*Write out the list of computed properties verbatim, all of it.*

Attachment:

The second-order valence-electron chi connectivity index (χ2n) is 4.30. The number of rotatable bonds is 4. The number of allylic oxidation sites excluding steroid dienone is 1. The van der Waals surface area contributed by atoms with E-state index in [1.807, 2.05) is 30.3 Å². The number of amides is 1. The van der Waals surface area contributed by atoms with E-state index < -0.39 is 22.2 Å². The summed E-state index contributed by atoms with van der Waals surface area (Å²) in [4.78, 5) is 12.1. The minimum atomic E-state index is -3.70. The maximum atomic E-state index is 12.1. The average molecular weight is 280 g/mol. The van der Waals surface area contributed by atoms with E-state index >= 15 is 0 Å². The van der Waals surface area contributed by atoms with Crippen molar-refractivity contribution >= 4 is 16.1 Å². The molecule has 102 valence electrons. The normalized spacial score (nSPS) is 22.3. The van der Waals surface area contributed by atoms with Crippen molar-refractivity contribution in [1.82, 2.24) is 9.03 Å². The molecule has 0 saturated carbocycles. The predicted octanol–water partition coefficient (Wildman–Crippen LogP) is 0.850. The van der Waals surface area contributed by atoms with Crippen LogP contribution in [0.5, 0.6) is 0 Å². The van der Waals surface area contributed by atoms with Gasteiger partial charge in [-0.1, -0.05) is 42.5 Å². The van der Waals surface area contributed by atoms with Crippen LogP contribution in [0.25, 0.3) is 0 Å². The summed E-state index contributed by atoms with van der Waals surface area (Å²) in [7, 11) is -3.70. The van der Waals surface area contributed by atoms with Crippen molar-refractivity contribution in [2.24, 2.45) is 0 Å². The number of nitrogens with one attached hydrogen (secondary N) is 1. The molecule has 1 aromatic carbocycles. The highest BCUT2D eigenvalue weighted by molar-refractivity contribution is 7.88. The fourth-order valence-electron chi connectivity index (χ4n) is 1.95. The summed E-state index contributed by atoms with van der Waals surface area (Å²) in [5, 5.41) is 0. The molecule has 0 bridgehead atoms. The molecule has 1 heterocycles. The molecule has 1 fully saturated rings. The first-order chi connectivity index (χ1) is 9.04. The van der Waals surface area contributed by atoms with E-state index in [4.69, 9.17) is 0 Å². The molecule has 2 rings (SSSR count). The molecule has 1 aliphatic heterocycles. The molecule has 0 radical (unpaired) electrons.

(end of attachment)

The second-order valence-electron chi connectivity index (χ2n) is 4.30. The number of rotatable bonds is 4. The number of allylic oxidation sites excluding steroid dienone is 1. The van der Waals surface area contributed by atoms with E-state index in [1.807, 2.05) is 30.3 Å². The number of amides is 1. The van der Waals surface area contributed by atoms with E-state index < -0.39 is 22.2 Å². The summed E-state index contributed by atoms with van der Waals surface area (Å²) in [4.78, 5) is 12.1. The minimum atomic E-state index is -3.70. The maximum atomic E-state index is 12.1. The average molecular weight is 280 g/mol. The van der Waals surface area contributed by atoms with E-state index >= 15 is 0 Å². The van der Waals surface area contributed by atoms with Crippen molar-refractivity contribution >= 4 is 16.1 Å². The molecule has 102 valence electrons. The normalized spacial score (nSPS) is 22.3. The van der Waals surface area contributed by atoms with Crippen molar-refractivity contribution in [1.82, 2.24) is 9.03 Å². The molecule has 0 saturated carbocycles. The predicted octanol–water partition coefficient (Wildman–Crippen LogP) is 0.850. The van der Waals surface area contributed by atoms with Crippen LogP contribution in [0.5, 0.6) is 0 Å². The van der Waals surface area contributed by atoms with Gasteiger partial charge in [-0.1, -0.05) is 42.5 Å². The van der Waals surface area contributed by atoms with Crippen LogP contribution in [0.25, 0.3) is 0 Å². The summed E-state index contributed by atoms with van der Waals surface area (Å²) in [7, 11) is -3.70. The van der Waals surface area contributed by atoms with Crippen molar-refractivity contribution in [2.24, 2.45) is 0 Å². The number of nitrogens with one attached hydrogen (secondary N) is 1. The molecule has 1 aromatic carbocycles. The highest BCUT2D eigenvalue weighted by molar-refractivity contribution is 7.88. The fourth-order valence-electron chi connectivity index (χ4n) is 1.95. The summed E-state index contributed by atoms with van der Waals surface area (Å²) in [5, 5.41) is 0. The molecule has 0 bridgehead atoms. The molecule has 1 heterocycles. The molecule has 1 fully saturated rings. The first-order chi connectivity index (χ1) is 9.04. The van der Waals surface area contributed by atoms with E-state index in [4.69, 9.17) is 0 Å². The molecule has 2 rings (SSSR count). The molecule has 1 aliphatic heterocycles. The molecule has 0 radical (unpaired) electrons.